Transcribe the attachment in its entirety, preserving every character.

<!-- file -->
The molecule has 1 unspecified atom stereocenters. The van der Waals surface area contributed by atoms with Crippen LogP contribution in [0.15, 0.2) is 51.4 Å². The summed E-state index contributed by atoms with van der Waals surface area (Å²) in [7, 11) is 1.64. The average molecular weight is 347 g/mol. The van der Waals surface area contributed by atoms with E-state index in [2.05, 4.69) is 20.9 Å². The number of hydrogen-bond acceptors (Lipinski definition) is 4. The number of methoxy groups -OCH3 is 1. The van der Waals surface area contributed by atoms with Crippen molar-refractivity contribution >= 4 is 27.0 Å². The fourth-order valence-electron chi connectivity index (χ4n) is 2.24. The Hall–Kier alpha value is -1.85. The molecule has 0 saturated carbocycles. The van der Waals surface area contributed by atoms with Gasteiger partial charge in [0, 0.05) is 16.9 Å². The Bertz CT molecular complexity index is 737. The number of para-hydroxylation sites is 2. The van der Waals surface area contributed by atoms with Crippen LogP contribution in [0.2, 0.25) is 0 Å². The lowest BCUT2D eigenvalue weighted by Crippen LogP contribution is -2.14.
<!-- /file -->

The molecule has 1 unspecified atom stereocenters. The van der Waals surface area contributed by atoms with Crippen LogP contribution in [0.15, 0.2) is 51.4 Å². The summed E-state index contributed by atoms with van der Waals surface area (Å²) in [7, 11) is 1.64. The average molecular weight is 347 g/mol. The van der Waals surface area contributed by atoms with E-state index in [2.05, 4.69) is 20.9 Å². The number of hydrogen-bond acceptors (Lipinski definition) is 4. The number of methoxy groups -OCH3 is 1. The van der Waals surface area contributed by atoms with Crippen molar-refractivity contribution >= 4 is 27.0 Å². The fourth-order valence-electron chi connectivity index (χ4n) is 2.24. The Hall–Kier alpha value is -1.85. The molecule has 0 saturated carbocycles. The van der Waals surface area contributed by atoms with Gasteiger partial charge in [0, 0.05) is 16.9 Å². The Bertz CT molecular complexity index is 737. The number of para-hydroxylation sites is 2. The van der Waals surface area contributed by atoms with Crippen LogP contribution in [0.2, 0.25) is 0 Å². The lowest BCUT2D eigenvalue weighted by Crippen LogP contribution is -2.14.